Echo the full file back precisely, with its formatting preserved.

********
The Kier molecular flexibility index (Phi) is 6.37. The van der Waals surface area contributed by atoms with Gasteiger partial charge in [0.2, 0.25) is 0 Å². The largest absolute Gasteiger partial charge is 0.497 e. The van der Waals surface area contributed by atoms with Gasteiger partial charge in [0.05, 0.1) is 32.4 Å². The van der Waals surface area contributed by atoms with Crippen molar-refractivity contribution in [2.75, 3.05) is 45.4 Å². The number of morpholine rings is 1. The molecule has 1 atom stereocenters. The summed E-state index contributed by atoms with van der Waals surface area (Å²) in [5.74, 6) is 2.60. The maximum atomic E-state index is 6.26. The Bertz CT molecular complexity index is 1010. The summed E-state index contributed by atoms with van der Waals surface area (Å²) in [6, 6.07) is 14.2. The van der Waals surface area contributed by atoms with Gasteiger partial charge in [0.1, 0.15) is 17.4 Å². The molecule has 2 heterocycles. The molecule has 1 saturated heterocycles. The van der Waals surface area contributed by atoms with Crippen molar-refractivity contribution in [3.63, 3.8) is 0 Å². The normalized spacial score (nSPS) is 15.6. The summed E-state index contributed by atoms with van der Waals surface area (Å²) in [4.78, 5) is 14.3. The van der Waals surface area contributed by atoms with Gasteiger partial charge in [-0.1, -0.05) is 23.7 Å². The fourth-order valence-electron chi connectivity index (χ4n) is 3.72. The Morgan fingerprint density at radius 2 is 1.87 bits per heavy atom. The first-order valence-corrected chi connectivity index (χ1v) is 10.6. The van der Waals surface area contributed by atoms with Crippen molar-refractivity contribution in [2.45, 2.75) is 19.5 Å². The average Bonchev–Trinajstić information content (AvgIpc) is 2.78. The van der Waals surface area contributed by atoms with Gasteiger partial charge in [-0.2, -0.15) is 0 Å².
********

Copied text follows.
The Kier molecular flexibility index (Phi) is 6.37. The van der Waals surface area contributed by atoms with Gasteiger partial charge in [0.2, 0.25) is 0 Å². The largest absolute Gasteiger partial charge is 0.497 e. The van der Waals surface area contributed by atoms with Gasteiger partial charge in [0.05, 0.1) is 32.4 Å². The van der Waals surface area contributed by atoms with Crippen molar-refractivity contribution in [2.75, 3.05) is 45.4 Å². The number of morpholine rings is 1. The molecule has 1 atom stereocenters. The summed E-state index contributed by atoms with van der Waals surface area (Å²) in [5.74, 6) is 2.60. The maximum atomic E-state index is 6.26. The Bertz CT molecular complexity index is 1010. The summed E-state index contributed by atoms with van der Waals surface area (Å²) in [6, 6.07) is 14.2. The van der Waals surface area contributed by atoms with Gasteiger partial charge in [0.1, 0.15) is 17.4 Å². The molecule has 2 heterocycles. The molecule has 1 saturated heterocycles. The van der Waals surface area contributed by atoms with Crippen molar-refractivity contribution in [3.63, 3.8) is 0 Å². The normalized spacial score (nSPS) is 15.6. The summed E-state index contributed by atoms with van der Waals surface area (Å²) in [4.78, 5) is 14.3. The van der Waals surface area contributed by atoms with Gasteiger partial charge in [-0.1, -0.05) is 23.7 Å². The fourth-order valence-electron chi connectivity index (χ4n) is 3.72. The Morgan fingerprint density at radius 2 is 1.87 bits per heavy atom. The first-order valence-corrected chi connectivity index (χ1v) is 10.6. The van der Waals surface area contributed by atoms with Crippen molar-refractivity contribution in [2.45, 2.75) is 19.5 Å². The average Bonchev–Trinajstić information content (AvgIpc) is 2.78. The van der Waals surface area contributed by atoms with Gasteiger partial charge in [-0.2, -0.15) is 0 Å².